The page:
Geneva: The first round of political talks for facilitating the Libyan peace process proposed a national unity government that will be acceptable to all Libyans, the UN said on Wednesday.
Ruling out the possibilities of organising referendums or elections, the UN's Special Representative of the Secretary-General for Libya (SRSGL) Bernardino Leon told reporters after the meeting that it is not possible to facilitate such processes at times of chaos.
United Nations Support Mission in Libya (UNSMIL) plans to hold extensive talks with diverse actors who it is expected would go back and debate with their colleagues in Libya. The talks aim to secure a phased withdrawal of all armed groups from all major towns and cities, including Tripoli. After the first round of talks which is scheduled to end on Friday they would be extended "to include political parties, armed groups, as well as tribal and societal leaders".
The municipalities have an especially important role in the peace process, said the SRSGL. Representatives from the municipalities of Misrata, Tripoli, Gharyan and Sabah, all held by rebel groups, joined in today's talks. Leon said that this was a sign that Libyans did not want to "waste any more time".
This also indicates a growing rift within Libya Dawn, the rebel group that toppled the elected government. The dialogue was described as an "open invitation" especially to the militia to assist the Libyan participants reach common ground saying that their doors will always be open.
Leon described the process to be "long and difficult" especially as the "gap between the parties is becoming more and more complicated".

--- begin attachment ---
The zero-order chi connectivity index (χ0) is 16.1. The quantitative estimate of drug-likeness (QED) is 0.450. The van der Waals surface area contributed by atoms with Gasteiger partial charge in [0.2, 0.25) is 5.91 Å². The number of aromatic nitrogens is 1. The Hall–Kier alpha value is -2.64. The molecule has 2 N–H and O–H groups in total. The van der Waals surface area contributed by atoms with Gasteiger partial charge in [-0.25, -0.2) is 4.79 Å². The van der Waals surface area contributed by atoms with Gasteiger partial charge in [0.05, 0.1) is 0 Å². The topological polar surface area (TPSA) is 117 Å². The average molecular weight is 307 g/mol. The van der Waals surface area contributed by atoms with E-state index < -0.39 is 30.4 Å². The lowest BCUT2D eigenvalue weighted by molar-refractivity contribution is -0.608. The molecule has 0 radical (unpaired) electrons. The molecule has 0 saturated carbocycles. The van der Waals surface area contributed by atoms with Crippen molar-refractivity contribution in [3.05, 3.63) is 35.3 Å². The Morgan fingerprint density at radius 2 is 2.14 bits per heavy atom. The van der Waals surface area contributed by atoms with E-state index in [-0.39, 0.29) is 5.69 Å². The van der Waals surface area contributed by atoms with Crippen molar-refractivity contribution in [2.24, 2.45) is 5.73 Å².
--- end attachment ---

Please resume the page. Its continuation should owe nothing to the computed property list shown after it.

However, he described the spirit of today's participants as "very positive". "We do not expect people to agree or not to agree but just to talk," he said.
UNSMIL has been in extensive talks with the militia as well. SRSGL said that UNSMIL will officially talk to the militia as early as next week. He described their absence as a pending decision whether to participate in the dialogue or not.
Tripoli-based forces said their legislature had postponed a decision over joining the Geneva talks until Sunday. Omar Hmaidan, spokesman for the Tripoli legislature on Monday said, "We do not reject dialogue, but we believe that the UN rushed to determine the date of the dialogue and its mechanisms".
Leon said that "the talks were guided by the principles of the 17 February Revolution and democratic values and human rights, respect for the Constitutional Declaration, respect for the legitimacy of State institutions - legislative, executive and the judiciary ? and the rejection of terrorism".
Libya has been in turmoil after the 2011 NATO-backed revolt that ousted dictator Muammar Gaddafi. Federalist and splinter militia who fought together against Gaddafi are now fighting each other in a bloody civil war that has claimed thousands of lives.